Law schools consider a variety of factors in admitting their students. The two factors that can be applied objectively to all candidates and are most predictive of success in law school—prior academic performance and the LSAT score—are fundamental to the admission process (PDF).
The most difficult admission decisions are those regarding candidates who are neither so well qualified nor so unsatisfactory as to present a clear-cut case for acceptance or denial. These applicants constitute the majority of the applicant pool at many law schools. However, if you assess your credentials accurately, your likelihood of admission to an ABA-accredited law school is strong.
Criteria That May Be Considered by Law School Admission Committees
Help Law Schools Find You
Sign up for LSAC's Candidate Referral Service (CRS) to help law schools recruit you on the basis of specific characteristics, such as your
- LSAT score,
- undergraduate grade-point average (UGPA),
- race or ethnicity, or
- geographic background.
CRS registration is free for anyone with an LSAC.org account. Signing up for CRS authorizes LSAC to share your credentials with law schools, agencies or individuals working on their behalf, and other eligible programs related to legal education.
LSAC recommends that you authorize release. CRS is an opportunity to be found by law schools you might not otherwise have considered.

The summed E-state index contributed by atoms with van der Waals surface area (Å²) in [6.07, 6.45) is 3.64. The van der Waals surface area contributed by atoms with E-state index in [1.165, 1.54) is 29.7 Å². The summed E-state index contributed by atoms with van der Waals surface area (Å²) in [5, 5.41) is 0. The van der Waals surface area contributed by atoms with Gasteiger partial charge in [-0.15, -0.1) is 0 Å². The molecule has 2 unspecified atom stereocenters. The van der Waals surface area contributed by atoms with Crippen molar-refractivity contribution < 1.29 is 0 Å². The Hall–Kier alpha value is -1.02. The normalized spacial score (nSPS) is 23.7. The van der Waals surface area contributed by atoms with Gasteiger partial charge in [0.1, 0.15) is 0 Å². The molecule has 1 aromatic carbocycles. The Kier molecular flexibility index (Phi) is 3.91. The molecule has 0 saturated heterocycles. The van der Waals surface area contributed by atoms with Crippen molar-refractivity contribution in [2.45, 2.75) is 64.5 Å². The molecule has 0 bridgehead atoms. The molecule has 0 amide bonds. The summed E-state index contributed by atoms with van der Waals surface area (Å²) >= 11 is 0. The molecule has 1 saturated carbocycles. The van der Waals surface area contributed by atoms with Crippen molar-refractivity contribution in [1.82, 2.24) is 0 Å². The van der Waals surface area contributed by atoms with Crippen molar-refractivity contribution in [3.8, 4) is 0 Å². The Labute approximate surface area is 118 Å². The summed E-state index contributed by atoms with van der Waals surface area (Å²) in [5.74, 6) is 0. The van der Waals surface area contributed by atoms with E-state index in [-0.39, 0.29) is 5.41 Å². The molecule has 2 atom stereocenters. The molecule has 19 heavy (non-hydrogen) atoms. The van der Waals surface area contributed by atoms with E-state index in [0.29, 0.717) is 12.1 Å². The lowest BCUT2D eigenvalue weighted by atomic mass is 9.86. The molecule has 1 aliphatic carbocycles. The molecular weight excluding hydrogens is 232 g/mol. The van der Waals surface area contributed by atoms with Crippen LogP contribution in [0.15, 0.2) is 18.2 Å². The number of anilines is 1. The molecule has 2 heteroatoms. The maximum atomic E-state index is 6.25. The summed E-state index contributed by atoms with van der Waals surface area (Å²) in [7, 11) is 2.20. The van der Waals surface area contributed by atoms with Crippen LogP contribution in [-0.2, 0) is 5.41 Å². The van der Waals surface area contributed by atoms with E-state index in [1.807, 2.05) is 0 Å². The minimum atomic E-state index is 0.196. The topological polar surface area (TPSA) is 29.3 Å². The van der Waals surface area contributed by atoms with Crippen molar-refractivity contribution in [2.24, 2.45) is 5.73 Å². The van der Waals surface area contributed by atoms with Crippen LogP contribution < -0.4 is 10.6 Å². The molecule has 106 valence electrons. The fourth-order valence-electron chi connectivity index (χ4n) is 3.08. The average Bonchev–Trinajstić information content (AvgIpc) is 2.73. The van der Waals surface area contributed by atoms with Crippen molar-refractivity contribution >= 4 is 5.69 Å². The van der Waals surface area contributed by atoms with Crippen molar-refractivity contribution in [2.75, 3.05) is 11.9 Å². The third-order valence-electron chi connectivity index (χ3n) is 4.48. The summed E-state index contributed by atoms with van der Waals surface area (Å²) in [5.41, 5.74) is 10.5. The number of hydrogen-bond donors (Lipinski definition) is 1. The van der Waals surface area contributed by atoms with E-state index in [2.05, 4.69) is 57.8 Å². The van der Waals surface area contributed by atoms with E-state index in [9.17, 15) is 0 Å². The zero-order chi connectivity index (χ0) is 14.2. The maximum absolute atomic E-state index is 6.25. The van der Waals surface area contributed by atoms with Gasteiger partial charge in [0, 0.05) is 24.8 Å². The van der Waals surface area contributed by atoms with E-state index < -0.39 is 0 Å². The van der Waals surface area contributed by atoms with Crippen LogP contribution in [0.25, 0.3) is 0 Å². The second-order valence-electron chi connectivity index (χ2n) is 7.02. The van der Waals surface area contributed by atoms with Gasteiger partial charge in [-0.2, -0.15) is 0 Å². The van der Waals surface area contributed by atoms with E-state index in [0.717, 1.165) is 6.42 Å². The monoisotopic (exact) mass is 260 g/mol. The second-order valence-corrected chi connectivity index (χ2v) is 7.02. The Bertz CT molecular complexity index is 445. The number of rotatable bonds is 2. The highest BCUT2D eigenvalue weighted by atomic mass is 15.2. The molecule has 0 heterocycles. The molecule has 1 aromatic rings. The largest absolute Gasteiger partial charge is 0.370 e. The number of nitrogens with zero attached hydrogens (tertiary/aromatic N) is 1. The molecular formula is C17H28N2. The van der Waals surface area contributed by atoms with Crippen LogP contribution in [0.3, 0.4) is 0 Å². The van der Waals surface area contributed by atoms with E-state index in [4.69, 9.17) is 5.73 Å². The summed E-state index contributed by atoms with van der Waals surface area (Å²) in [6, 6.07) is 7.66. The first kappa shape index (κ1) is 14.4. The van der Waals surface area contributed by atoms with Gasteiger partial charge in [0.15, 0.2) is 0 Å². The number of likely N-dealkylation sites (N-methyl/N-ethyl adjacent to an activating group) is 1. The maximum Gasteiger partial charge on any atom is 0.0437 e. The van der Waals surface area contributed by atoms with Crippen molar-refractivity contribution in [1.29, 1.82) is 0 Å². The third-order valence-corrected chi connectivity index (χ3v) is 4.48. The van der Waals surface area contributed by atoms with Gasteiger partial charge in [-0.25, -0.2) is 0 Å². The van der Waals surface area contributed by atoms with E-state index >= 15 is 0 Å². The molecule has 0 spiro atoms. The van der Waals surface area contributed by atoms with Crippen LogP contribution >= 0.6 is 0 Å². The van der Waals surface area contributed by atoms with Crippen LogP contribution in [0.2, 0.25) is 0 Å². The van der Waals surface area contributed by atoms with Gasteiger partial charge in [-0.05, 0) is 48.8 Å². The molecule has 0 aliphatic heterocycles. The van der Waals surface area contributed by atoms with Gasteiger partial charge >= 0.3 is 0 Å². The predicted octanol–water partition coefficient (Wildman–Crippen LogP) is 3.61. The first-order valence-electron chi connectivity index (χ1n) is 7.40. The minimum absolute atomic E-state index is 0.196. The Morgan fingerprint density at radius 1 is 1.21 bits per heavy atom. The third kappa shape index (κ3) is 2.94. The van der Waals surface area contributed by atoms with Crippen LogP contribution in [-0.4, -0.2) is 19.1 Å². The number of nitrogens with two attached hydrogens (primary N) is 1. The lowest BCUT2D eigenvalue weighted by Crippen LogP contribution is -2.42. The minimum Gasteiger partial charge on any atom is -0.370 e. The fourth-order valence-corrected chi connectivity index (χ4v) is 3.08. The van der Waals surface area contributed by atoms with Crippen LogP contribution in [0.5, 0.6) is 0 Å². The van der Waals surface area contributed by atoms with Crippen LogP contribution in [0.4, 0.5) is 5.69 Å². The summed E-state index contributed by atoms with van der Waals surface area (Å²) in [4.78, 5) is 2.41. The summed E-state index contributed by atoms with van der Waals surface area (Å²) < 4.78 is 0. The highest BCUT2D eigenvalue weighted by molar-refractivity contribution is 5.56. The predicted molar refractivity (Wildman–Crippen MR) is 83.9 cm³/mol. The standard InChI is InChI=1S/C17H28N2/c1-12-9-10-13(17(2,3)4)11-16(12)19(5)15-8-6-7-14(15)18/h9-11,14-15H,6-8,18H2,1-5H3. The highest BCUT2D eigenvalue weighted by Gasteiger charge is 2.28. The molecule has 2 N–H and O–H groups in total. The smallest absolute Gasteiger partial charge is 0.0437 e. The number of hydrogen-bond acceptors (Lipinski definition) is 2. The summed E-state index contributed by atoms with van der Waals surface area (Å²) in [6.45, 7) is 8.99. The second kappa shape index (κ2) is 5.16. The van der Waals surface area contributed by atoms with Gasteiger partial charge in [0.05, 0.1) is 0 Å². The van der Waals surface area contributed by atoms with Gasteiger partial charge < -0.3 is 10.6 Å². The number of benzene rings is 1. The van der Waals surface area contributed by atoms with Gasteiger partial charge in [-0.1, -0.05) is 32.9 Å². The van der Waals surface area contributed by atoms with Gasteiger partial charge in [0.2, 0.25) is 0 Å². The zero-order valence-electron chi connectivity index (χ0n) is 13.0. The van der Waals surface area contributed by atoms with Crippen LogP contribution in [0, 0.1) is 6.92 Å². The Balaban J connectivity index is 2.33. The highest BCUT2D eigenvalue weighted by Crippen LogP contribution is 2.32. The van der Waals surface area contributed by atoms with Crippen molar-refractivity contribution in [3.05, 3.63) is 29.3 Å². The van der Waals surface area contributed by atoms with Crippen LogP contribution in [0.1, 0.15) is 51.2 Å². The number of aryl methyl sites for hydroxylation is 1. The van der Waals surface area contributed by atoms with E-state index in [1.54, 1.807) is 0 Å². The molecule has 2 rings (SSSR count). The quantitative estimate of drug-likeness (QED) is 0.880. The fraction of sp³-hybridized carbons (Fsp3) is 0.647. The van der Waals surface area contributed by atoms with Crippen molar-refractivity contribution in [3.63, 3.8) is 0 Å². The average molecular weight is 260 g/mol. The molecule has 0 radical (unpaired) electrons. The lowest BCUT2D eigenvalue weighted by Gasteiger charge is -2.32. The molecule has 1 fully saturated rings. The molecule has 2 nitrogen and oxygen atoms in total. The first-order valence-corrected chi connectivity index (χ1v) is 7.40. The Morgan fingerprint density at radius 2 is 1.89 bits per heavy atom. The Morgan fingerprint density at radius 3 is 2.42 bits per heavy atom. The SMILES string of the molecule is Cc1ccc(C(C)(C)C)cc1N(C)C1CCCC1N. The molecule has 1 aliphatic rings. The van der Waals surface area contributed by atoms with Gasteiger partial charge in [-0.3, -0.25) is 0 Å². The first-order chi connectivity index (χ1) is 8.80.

The Importance of Complete Files
Remember that law schools require complete files before making their decisions. A law school will consider your file complete when it has received your application, Credential Assembly Service (CAS) law school report (or LSAT law school report if the law school does not require the Credential Assembly Service), letters of recommendation and/or evaluations (if required), personal statement, any requirements unique to the particular school, and application fee (if required).
Many law schools operate what is known as a rolling admission process: The school evaluates applications and informs candidates of admission decisions on a continuous basis over several months, usually beginning in late fall and extending to midsummer for waiting-list admissions.
Even if you have not yet taken the LSAT, it might be helpful to submit your application early so that your Credential Assembly Service (CAS) file can be sent to law schools as soon as your test score is available. The earlier you apply, the more places the school is likely to have available. Most schools try to make comparable decisions throughout the admission season, even those that practice rolling admission. Still, it is disadvantageous to be one of the last applicants to complete a file. Furthermore, the more decisions you receive from law schools early in the process, the better able you will be to make your own decisions, such as whether to apply to more law schools or whether to accept a particular school’s offer.
Applying to More than One School